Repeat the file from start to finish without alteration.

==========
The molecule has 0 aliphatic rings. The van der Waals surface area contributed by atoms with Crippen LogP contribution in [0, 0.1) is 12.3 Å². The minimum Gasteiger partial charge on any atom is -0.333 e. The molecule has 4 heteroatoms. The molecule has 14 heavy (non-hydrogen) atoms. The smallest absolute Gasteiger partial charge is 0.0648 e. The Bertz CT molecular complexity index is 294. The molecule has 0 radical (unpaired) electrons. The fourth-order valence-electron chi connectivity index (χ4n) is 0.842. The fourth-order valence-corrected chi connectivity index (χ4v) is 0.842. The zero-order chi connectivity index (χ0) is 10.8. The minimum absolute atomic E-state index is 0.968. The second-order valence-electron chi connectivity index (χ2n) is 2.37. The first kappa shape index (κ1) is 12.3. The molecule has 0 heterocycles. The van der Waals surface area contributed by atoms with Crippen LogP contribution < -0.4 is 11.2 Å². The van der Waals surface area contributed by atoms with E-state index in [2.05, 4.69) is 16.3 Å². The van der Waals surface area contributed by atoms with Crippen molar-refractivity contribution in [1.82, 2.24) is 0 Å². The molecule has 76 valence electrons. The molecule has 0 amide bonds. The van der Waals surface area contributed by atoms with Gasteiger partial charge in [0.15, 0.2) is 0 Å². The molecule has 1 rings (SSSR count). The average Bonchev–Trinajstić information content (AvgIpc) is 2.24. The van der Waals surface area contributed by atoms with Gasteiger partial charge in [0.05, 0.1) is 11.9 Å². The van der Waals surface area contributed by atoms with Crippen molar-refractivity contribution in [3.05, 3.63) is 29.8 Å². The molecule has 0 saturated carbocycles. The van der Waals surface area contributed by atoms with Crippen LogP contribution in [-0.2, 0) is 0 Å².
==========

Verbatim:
The molecule has 0 aliphatic rings. The van der Waals surface area contributed by atoms with Crippen LogP contribution in [0, 0.1) is 12.3 Å². The minimum Gasteiger partial charge on any atom is -0.333 e. The molecule has 4 heteroatoms. The molecule has 14 heavy (non-hydrogen) atoms. The smallest absolute Gasteiger partial charge is 0.0648 e. The Bertz CT molecular complexity index is 294. The molecule has 0 radical (unpaired) electrons. The fourth-order valence-electron chi connectivity index (χ4n) is 0.842. The fourth-order valence-corrected chi connectivity index (χ4v) is 0.842. The zero-order chi connectivity index (χ0) is 10.8. The minimum absolute atomic E-state index is 0.968. The second-order valence-electron chi connectivity index (χ2n) is 2.37. The first kappa shape index (κ1) is 12.3. The molecule has 0 heterocycles. The van der Waals surface area contributed by atoms with Crippen LogP contribution < -0.4 is 11.2 Å². The van der Waals surface area contributed by atoms with E-state index in [2.05, 4.69) is 16.3 Å². The van der Waals surface area contributed by atoms with Crippen molar-refractivity contribution in [1.82, 2.24) is 0 Å². The molecule has 76 valence electrons. The molecule has 0 amide bonds. The van der Waals surface area contributed by atoms with Gasteiger partial charge in [0.15, 0.2) is 0 Å². The molecule has 1 rings (SSSR count). The average Bonchev–Trinajstić information content (AvgIpc) is 2.24. The van der Waals surface area contributed by atoms with Gasteiger partial charge in [0.05, 0.1) is 11.9 Å². The van der Waals surface area contributed by atoms with Crippen molar-refractivity contribution in [3.05, 3.63) is 29.8 Å². The molecule has 0 saturated carbocycles. The van der Waals surface area contributed by atoms with Crippen LogP contribution in [-0.2, 0) is 0 Å².